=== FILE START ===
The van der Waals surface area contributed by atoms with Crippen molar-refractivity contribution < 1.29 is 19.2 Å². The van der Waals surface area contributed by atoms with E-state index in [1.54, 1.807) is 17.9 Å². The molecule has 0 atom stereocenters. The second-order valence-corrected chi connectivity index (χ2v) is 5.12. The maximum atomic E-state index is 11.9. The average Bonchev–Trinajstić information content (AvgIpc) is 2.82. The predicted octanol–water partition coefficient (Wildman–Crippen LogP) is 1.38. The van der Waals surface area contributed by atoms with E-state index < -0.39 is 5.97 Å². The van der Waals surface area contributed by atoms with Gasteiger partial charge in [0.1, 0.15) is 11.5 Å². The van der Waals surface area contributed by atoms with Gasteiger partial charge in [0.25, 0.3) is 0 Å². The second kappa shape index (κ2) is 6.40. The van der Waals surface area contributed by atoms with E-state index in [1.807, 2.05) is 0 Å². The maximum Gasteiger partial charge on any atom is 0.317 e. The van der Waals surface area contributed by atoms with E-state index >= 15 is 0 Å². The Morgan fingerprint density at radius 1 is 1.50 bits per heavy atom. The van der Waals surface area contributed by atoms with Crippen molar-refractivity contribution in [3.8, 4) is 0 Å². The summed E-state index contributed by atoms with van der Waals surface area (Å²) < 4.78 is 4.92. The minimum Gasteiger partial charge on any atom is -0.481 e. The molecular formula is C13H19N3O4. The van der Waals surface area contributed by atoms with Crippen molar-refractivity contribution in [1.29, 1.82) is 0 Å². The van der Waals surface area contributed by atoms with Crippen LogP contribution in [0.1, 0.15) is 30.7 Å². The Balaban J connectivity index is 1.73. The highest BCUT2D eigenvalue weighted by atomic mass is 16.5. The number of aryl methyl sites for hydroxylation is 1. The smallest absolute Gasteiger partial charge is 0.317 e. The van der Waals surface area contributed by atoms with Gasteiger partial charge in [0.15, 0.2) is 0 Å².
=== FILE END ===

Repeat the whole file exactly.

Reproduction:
The van der Waals surface area contributed by atoms with Crippen molar-refractivity contribution < 1.29 is 19.2 Å². The van der Waals surface area contributed by atoms with E-state index in [1.54, 1.807) is 17.9 Å². The molecule has 0 atom stereocenters. The second-order valence-corrected chi connectivity index (χ2v) is 5.12. The maximum atomic E-state index is 11.9. The average Bonchev–Trinajstić information content (AvgIpc) is 2.82. The predicted octanol–water partition coefficient (Wildman–Crippen LogP) is 1.38. The van der Waals surface area contributed by atoms with E-state index < -0.39 is 5.97 Å². The van der Waals surface area contributed by atoms with Gasteiger partial charge in [0.1, 0.15) is 11.5 Å². The van der Waals surface area contributed by atoms with Gasteiger partial charge in [0.25, 0.3) is 0 Å². The second kappa shape index (κ2) is 6.40. The van der Waals surface area contributed by atoms with E-state index in [1.807, 2.05) is 0 Å². The maximum Gasteiger partial charge on any atom is 0.317 e. The van der Waals surface area contributed by atoms with E-state index >= 15 is 0 Å². The Morgan fingerprint density at radius 1 is 1.50 bits per heavy atom. The van der Waals surface area contributed by atoms with Crippen molar-refractivity contribution in [3.8, 4) is 0 Å². The summed E-state index contributed by atoms with van der Waals surface area (Å²) < 4.78 is 4.92. The minimum Gasteiger partial charge on any atom is -0.481 e. The molecular formula is C13H19N3O4. The van der Waals surface area contributed by atoms with Crippen molar-refractivity contribution in [1.29, 1.82) is 0 Å². The van der Waals surface area contributed by atoms with Crippen LogP contribution in [0.1, 0.15) is 30.7 Å². The Balaban J connectivity index is 1.73. The highest BCUT2D eigenvalue weighted by atomic mass is 16.5. The number of aryl methyl sites for hydroxylation is 1. The smallest absolute Gasteiger partial charge is 0.317 e. The van der Waals surface area contributed by atoms with Gasteiger partial charge in [0.15, 0.2) is 0 Å².